Generations arguably have not experienced such a significant volatility in the dental profession since World War II. With this disruption came a call to action to reevaluate processes and resources moving forward.
The pandemic’s effect on dental practitioners
The dental industry halted much of its work on March 16, 2020, when the Centers for Disease Control and Prevention and the American Dental Association issued joint guidance ceasing elective care. By mid-April, 45% of dentists had furloughed or released their staff, with only 13% of dental offices remaining fully open. Patient visits fell to 7% of normal rates.1
There was also the need to combat the misconception that dentistry was not an essential aspect of care in the healthcare industry. Providers fought to emphasize to the general public that routine dental care is essential to maintaining overall health, not only the oral cavity.2
Dentistry was deemed one of the highest risk occupations and settings for the spread of coronavirus,3 even though the industry had been the leaders in infection control decades before the pandemic struck. Dental lasers have helped dentists keep up with infection control protocols while keeping staff and patients safe and comfortable. In fact, some lasers are shown to produce 98% less aerosols compared to traditional high-speed handpieces.4
The pandemic’s effect on patients
In 2021, the world began its slow return to the “new normal.” With the rising availability of COVID-19 vaccines, patients felt more comfortable returning to their routine dental visits. Although the return to in-person dental care was a momentous moment, a new crisis presented itself; many patients returning to dental offices had not received any form of treatment in over a year. This meant that patients with longstanding susceptibilities to periodontal disease and caries came back, with more severe concerns than ever.
In addition, the stress on patients from the pandemic was palpable, increasing the prevalence of oral health concerns like occlusion issues including fractured and cracked teeth, bruxism, parafunctional habits, and grinding. Dental professionals have not seen an increase in stress-related oral health concerns such as this since the 2007-2008 global financial crisis.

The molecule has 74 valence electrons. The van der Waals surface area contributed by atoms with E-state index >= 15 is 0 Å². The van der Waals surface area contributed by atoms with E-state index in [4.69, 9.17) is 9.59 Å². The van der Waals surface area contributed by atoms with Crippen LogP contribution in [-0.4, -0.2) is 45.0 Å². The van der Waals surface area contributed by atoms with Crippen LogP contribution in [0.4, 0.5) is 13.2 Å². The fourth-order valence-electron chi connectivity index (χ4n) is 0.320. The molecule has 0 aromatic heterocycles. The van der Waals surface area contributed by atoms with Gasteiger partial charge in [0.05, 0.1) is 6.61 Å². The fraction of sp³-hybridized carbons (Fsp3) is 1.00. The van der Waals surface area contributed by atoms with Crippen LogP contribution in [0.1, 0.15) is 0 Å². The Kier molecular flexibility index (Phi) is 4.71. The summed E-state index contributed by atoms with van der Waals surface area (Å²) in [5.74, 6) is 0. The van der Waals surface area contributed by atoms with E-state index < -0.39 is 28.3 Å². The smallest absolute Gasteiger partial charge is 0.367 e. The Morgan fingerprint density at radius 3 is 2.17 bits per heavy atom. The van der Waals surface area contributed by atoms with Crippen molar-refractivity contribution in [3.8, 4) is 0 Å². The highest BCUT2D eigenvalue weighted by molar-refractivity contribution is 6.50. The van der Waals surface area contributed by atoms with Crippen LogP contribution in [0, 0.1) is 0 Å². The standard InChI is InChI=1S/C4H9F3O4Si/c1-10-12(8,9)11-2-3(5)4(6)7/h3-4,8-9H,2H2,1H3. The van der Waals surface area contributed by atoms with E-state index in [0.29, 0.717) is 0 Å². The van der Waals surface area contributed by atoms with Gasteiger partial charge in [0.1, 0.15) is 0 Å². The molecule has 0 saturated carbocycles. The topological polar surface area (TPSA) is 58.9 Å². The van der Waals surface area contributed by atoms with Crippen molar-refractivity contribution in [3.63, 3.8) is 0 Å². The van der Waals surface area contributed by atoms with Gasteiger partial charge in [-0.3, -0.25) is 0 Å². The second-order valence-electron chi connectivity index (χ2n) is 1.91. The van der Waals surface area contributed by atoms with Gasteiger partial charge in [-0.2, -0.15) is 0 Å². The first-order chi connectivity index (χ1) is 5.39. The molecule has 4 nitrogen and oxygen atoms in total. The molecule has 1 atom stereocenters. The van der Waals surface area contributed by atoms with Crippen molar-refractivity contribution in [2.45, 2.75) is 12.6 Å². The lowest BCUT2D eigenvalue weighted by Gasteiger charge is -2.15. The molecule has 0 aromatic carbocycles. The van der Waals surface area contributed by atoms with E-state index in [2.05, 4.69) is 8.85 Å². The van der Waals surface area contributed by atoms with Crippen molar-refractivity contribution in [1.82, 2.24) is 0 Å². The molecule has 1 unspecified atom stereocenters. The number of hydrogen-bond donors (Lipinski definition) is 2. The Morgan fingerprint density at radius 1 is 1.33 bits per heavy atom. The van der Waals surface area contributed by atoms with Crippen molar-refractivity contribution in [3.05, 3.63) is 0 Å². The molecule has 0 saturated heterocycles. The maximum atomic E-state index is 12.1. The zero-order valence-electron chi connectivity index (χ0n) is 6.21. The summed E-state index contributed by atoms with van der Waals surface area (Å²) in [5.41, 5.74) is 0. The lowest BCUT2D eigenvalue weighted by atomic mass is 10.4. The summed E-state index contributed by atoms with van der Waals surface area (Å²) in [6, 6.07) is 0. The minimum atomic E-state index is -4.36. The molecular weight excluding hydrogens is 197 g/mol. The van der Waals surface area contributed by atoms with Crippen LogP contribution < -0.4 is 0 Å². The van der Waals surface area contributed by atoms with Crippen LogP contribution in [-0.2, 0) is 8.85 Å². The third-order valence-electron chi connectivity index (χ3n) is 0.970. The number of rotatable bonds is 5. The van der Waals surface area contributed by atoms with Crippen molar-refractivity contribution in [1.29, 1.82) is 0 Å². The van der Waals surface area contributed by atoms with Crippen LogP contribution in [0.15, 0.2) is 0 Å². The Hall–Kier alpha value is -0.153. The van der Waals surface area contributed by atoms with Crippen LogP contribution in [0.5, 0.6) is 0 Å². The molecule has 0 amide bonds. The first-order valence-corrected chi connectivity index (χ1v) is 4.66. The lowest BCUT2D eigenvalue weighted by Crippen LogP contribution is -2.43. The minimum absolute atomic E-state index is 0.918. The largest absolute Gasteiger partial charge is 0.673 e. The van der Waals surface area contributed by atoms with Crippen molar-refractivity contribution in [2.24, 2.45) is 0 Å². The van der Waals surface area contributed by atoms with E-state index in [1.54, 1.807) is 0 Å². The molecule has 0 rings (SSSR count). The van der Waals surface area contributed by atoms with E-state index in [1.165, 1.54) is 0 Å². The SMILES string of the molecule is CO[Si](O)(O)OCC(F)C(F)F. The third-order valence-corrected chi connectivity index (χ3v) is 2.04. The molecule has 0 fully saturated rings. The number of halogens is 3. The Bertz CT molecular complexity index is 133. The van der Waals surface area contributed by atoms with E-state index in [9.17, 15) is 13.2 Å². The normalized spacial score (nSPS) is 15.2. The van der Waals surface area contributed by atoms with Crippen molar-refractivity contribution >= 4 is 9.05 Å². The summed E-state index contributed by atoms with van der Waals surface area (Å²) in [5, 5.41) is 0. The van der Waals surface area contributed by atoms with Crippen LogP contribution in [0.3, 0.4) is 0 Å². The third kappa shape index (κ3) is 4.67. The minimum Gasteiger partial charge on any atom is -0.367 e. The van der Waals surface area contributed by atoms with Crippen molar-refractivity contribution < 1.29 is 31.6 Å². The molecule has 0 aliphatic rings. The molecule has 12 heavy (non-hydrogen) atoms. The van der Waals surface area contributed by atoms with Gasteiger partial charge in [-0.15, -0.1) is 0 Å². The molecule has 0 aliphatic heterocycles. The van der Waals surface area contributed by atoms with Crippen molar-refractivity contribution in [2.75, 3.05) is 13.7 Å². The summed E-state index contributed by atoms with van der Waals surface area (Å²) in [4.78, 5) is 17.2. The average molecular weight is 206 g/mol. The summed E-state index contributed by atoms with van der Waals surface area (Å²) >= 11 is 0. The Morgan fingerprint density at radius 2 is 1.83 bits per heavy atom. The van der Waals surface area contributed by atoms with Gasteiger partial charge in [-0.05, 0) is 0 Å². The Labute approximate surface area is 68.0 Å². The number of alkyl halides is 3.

The substantial number of patients returning to their regular dental appointments, and the combination of care concerns above, led to a significant strain on staff. It is reported that employment in dentistry in April 2020 dropped to 44% of what it was in January 2020.5
This resulted in staffing shortages caused by everything from burnout to earlier retirement than planned. Workflows were bottlenecked, patient care was delayed, and practices were left negatively impacted, once again.
Sadly, this is still an active concern today among many practices. An American Dental Association survey found that the shortage of hygienists was heightened in the wake of the COVID-19 pandemic.
More than 80% of owner-dentists who are currently hiring are finding the recruitment of dental hygienists and assistants to be extremely or very challenging. In fact, over 66% of dentists said dental hygienist recruitment was extremely challenging.6
Where do we go from here?
Despite the challenges that arose amid the pandemic, the dental industry continues to propel forward. At this stage, providers are not only existing amid the pandemic, but adopting modern technology such as all-tissue lasers and soft-tissue lasers, that can support a more streamlined process of care, in a safer, faster, and more gentle manner.
Overall, the pandemic put the gravity of maintaining good health, including oral health, into perspective for many, generating a shift in patient behavior to be more involved and educated in their care and treatment. This put an emphasis on communicating safety precautions in place, as well as technology leveraged during treatment, to mitigate any concerns and remove barriers to booking appointments.
- Kliff S. How’s the economy doing? Watch the dentists. New York Times. June 10, 2020. https://www.nytimes.com/2020/06/10/upshot/dentists-coronavirus-economic-indicator.html
- Burger D. Pediatric dentists sound alarm about being denied OR access. American Dental Association. August 31, 2020. https://www.ada.org/en/publications/ada-news/2020/august/pediatric-dentists-sound-alarm-about-being-denied-or-access
- Gamio L. The workers who face the greatest coronavirus risk. New York Times. March 14, 2020. https://www.nytimes.com/interactive/2020/03/15/business/economy/coronavirus-worker-risk.html
- Less is more. Biolase. https://www.biolase.com/lessismore/#:~:text=Recent%20guidance%20from%20the%20ADA,ISO%2014457%20recommended%20flow%20rate.&text=See%20for%20yourself!
- Current Employment Statistics - CES (National). U.S. Bureau of Labor Statistics. https://www.bls.gov/ces/
- Economic impact of COVID-19: Results for dental hygienists. https://www.ada.org/resources/research/health-policy-institute/impact-of-covid-19/dental-hygiene-results